Time to be honest. The best powder turn is done on a snowboard. Don’t go throwing your ski pole at me. I’m not even a snowboarder, but game recognize game. I won’t get into the whole history of it—there are plenty of great movies that illustrate the point quite well—but today’s skiing culture is deeply indebted to snowboarding. The only Achilles heel was getting to the top of mountains outside of the resort. Getting a snowboard to the top used to require snowshoes, legs of steel and a will to match. But not anymore. The age of splitboard is here.
Don’t be mistaken, splitboarding has been around for a few decades now. Brett “Kowboy” Kobernik—yes, the one from the Utah Avalanche Center—made a DIY splitboard in the early 90s using a sawed in half snowboard along with some bits and bobs from the hardware store. He brought it to local Salt Lake City backcountry ski and binding manufacturer, Voile, which started making DIY kits and ultimately full-fledged factory setups. It took a few years to gain wider acceptance but the groundwork was laid.
Today, we’re living in the splitboard boom and there are as many types of splitboard setups as there are splitboarders roaming the hills. I’m talking superlight carbon boards paired with featherweight hardboots and pin bindings to progressively shaped swallowtail freeride splitboards paired with soft boots and highbacks and everything in between. A company like Rossignol sells multiple shapes to suit your taste along with pre-cut skins to ensure a seamless fit.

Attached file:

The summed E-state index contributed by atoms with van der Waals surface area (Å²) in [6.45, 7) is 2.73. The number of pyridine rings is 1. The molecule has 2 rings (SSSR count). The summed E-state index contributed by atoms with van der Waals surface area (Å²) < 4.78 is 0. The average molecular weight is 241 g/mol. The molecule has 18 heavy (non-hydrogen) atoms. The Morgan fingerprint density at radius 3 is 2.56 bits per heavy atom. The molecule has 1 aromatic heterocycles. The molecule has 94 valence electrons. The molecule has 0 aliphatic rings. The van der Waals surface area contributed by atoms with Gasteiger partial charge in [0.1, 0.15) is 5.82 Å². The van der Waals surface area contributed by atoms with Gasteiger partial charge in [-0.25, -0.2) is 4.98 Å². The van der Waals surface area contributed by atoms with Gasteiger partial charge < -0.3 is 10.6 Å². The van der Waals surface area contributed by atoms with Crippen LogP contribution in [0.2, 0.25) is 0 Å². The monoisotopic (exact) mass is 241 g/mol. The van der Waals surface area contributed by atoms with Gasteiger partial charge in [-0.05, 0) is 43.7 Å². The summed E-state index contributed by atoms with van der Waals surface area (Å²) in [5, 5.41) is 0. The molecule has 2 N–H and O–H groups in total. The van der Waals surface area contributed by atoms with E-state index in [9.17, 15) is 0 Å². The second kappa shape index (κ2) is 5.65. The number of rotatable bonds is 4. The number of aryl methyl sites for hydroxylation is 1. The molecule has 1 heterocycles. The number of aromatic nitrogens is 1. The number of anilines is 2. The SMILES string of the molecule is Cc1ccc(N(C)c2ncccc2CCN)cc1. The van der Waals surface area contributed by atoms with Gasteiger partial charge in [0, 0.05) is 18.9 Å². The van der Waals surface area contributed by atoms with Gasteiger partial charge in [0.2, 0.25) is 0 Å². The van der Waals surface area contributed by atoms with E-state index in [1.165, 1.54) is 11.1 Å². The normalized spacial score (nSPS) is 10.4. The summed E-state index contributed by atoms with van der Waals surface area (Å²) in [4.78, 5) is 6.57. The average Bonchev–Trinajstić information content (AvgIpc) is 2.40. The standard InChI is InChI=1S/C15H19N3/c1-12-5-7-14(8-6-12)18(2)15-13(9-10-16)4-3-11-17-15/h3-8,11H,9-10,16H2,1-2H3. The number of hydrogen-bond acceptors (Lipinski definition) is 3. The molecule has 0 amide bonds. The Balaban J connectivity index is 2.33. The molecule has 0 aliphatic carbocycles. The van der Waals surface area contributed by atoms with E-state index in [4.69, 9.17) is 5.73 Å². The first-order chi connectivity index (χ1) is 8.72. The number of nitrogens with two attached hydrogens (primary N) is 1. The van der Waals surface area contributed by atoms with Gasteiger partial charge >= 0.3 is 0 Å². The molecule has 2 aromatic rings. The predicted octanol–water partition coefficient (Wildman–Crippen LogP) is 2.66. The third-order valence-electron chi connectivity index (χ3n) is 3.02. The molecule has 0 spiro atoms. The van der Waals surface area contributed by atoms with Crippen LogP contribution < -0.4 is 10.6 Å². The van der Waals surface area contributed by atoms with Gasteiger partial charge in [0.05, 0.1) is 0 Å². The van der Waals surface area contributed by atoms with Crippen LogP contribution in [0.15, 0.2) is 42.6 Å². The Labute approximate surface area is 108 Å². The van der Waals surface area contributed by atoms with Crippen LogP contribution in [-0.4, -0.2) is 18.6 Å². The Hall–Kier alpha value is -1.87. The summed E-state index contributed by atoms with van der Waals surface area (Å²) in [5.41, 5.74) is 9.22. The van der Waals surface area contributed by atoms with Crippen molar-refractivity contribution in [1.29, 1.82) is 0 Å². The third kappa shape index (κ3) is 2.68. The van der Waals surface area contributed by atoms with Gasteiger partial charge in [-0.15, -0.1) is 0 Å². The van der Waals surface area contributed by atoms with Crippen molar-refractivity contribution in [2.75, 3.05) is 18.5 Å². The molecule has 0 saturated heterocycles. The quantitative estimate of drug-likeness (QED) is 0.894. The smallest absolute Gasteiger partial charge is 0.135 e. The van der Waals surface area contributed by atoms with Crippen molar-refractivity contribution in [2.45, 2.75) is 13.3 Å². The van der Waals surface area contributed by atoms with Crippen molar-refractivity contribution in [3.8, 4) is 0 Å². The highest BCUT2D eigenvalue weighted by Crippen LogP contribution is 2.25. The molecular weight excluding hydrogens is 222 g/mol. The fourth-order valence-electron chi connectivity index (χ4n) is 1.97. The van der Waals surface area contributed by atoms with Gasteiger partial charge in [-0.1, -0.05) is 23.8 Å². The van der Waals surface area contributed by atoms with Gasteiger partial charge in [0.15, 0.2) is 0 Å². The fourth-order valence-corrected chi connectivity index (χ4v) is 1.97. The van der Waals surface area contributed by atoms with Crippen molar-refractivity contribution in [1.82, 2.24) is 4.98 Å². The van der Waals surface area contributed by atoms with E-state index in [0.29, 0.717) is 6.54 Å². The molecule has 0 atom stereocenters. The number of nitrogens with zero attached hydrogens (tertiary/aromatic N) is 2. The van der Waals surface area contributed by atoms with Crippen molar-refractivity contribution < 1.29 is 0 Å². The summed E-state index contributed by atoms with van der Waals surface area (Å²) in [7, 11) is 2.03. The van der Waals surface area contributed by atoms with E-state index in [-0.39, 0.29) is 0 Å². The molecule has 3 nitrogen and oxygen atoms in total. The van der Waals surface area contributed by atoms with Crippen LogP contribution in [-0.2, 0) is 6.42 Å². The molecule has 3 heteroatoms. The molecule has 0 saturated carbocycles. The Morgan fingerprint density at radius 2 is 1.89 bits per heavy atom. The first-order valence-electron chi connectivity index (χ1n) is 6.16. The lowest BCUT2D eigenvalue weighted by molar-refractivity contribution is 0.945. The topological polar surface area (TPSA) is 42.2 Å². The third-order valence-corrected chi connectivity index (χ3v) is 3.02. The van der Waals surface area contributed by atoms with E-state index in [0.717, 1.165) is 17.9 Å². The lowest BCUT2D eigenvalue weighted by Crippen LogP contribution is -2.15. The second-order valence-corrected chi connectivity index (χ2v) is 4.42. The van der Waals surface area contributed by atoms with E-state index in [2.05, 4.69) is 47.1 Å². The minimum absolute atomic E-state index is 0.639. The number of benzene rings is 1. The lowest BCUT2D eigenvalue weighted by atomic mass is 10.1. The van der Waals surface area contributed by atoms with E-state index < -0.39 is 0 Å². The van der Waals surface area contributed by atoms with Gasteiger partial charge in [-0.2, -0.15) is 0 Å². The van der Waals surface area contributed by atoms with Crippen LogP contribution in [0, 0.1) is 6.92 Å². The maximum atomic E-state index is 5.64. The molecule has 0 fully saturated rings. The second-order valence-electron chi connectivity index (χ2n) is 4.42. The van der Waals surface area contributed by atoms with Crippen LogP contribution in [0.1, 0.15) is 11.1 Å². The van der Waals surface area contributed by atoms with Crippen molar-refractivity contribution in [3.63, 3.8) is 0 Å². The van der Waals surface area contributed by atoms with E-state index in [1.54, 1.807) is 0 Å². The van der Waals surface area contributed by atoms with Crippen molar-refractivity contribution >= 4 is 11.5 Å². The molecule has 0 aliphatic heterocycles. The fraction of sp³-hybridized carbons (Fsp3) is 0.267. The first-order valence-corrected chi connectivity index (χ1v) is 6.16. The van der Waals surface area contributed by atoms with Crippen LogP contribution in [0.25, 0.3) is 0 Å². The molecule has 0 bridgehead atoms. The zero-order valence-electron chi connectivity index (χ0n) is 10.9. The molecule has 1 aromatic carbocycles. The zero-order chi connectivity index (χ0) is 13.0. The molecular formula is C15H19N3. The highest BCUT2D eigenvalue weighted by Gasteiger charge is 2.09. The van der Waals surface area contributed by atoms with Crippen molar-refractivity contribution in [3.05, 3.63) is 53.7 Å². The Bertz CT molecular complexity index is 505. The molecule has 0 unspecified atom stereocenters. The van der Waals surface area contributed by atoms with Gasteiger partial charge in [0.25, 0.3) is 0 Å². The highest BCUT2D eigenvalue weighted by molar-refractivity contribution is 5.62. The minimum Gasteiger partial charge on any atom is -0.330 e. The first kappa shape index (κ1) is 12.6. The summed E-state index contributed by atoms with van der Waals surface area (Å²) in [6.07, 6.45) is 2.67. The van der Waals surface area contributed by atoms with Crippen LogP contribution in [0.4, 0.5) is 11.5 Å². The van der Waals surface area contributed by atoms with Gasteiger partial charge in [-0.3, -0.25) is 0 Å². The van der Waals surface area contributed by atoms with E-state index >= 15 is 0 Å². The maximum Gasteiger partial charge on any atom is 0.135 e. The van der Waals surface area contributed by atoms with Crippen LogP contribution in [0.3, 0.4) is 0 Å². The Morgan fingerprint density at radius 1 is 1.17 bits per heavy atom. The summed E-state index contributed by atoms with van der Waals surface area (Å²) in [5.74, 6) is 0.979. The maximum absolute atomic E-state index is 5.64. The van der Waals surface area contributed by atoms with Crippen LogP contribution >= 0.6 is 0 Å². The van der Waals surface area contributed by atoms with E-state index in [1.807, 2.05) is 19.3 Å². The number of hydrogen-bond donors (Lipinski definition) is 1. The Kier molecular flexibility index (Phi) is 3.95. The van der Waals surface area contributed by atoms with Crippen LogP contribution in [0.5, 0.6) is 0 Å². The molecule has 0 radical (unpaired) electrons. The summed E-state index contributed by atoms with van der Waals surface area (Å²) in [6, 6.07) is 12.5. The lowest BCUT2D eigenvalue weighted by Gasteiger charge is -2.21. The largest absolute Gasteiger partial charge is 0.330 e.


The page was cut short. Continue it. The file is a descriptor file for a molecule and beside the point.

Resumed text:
The gear is every bit as advanced as the alpine touring gear out there, and arguably far more advanced than the telemark gear many—myself included—still tote around the backcountry on the regular. If you’re a snowboarder looking to explore beyond the resort boundaries, it’s never been a better time to get started. If you’re a former resort snowboarder who sold your soul to the lightweight promises of AT gear, maybe it’s time to give it another try.
Sure, the transitions take a smidgen longer because you do have to put the board back together. But guess what? So do mine! I like to chat and have a snack with a view once I’ve reached a hard-earned summit, so what’re an extra 45 seconds getting a splitboard board dialed? Not to mention, I’ve been put to shame by no shortage of splitboarders both uphill and downhill, including this past winter by a French-Canadian guy named Seb in the Purcell Mountains who somehow left me in the dust kicking steps into a bulletproof 50-plus degree couloir while wearing soft boots. He also made like eight turns on the descent where I made about 60. It’s the archer not the bow.
If my story isn’t enough to convince you, perhaps you should check out the exploits of Jeremy Jones, Xavier De Le Rue and Jordan Chamberlin, who have been absolutely annihilating legendary mountains around the world under their own power on splitboards for years. If you could do what they're doing on your skis, you wouldn’t be reading a splitboarding article by someone who spends the majority of his time as a profoundly mediocre telemark skier.
I’d say snowboarding is back, but it never really left, and it’s always been the best powder turn. I’d say splitboarding is the new thing, but it’s been around for years with plenty of accomplished acolytes slaying steep lines and powder. That said, there’s never been more opportunity to get started splitboarding where the powder is deep and the moguls are just a distant memory. Strap in, and give it a try.
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